Beersheba pride parade called off after court orders march rerouted
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Beersheba pride parade called off after court orders march rerouted

Justices uphold police recommendation to detour from city's main street over 'credible' threats of violence

Tamar Pileggi is a breaking news editor at The Times of Israel.

Hundreds of people attend the annual gay pride parade in the southern city of Ashdod on June 17, 2016. (Flash90)
Hundreds of people attend the annual gay pride parade in the southern city of Ashdod on June 17, 2016. (Flash90)

Organizers of Beersheba’s first-ever pride parade canceled the event Wednesday night to protest a High Court of Justice ruling that barred participants from marching through the city’s main thoroughfare.

The city’s Pride House announced a demonstration in front of the Beersheba city hall would take place instead of the planned Thursday march, which police had ordered rerouted over security concerns.

Earlier in the day, the court rejected a petition filed by two non-profit groups protesting a police decision to divert the parade route from Beersheba’s Rager Boulevard, the city’s main artery, citing “credible” threats of violence against participants and concerns of offending the local religious populations.

Police officials urged the court to uphold their decision for an alternate route, saying they could not ensure the safety of all parade participants.

The justices in their decision said classified evidence presented by police justified altering the route, noting that certain groups in opposition to the parade had called for armed supporters to attend the event in protest.

The move came a year after teen Shira Banki was killed and five more people injured by a Jewish religious extremist armed with a knife at a pride parade in central Jerusalem.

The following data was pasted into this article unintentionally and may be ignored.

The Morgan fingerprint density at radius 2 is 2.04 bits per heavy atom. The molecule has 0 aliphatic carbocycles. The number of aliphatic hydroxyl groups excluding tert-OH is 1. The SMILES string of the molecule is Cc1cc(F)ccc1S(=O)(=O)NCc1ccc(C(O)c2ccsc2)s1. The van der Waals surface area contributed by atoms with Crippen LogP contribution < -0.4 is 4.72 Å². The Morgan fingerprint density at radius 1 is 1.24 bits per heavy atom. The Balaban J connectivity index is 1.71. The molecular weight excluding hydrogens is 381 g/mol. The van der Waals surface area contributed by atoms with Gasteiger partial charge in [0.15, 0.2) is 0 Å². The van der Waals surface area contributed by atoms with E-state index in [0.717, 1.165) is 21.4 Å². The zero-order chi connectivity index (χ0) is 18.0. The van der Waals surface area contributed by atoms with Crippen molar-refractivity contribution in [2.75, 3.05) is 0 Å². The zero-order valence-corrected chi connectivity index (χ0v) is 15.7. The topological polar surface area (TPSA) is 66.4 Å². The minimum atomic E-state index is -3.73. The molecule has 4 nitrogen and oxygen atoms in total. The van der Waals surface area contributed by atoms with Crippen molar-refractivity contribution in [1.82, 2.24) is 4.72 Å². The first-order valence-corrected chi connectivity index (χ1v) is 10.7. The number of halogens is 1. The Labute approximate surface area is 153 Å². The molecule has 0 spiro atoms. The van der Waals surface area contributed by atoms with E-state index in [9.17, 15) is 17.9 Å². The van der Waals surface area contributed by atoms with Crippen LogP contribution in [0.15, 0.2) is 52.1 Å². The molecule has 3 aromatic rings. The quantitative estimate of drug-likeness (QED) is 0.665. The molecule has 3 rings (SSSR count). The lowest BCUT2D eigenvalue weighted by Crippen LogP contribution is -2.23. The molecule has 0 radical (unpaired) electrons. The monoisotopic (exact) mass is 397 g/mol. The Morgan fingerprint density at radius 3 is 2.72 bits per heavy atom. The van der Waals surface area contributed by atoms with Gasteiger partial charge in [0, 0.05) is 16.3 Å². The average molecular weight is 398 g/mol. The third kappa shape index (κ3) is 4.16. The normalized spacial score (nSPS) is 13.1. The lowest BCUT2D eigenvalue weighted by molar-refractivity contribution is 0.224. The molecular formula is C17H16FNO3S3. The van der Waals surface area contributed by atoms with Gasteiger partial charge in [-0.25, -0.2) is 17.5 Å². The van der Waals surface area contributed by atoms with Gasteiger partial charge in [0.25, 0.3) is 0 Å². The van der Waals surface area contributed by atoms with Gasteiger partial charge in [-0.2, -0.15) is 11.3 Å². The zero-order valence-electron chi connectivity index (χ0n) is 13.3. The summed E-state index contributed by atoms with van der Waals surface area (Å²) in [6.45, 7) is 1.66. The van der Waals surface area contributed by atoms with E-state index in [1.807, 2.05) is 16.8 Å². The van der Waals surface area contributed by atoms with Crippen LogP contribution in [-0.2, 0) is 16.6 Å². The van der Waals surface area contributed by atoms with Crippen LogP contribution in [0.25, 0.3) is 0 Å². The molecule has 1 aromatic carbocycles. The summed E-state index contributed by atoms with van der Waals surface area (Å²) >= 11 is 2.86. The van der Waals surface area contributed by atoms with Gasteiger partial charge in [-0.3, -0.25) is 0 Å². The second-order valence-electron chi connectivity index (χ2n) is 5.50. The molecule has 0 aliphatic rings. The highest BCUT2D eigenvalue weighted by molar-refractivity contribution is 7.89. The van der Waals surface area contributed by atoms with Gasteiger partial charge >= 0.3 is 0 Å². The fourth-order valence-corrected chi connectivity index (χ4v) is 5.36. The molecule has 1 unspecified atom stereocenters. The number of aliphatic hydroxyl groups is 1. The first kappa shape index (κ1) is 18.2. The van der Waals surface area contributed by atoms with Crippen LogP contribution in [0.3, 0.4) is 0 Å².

The petition to the high court to allow the original parade route was filed earlier this week by the Beersheba Pride House and the Association for Civil Rights in Israel, who objected to the local LGBT community being relegated to side streets.

After the petition was filed, Beersheba police said its decision was also made to not “offend religious sentiments” in the area, and in consideration of traffic disruptions the march would cause around the Soroka Medical Center.

The pride parade has sparked controversy in Beersheba, the largest city in southern Israel, in recent weeks, as organizers clashed with police, city council members and the municipality.

In previous years, Beersheba’s pride events have been smaller, usually taking place at the city youth center. This year would have marked its first-ever full pride parade.

The municipality, which sponsored pride events at the youth center, refused to sponsor the city-wide parade. City officials last week said the decision was made because activists were planning to protest the limited funding for LGBT programs in the city.

Religious members of the city council threatened to resign from the coalition unless the route was changed. They claimed that while they were not opposed to pride march in theory, they demanded the route be changed so it would not pass by synagogues.

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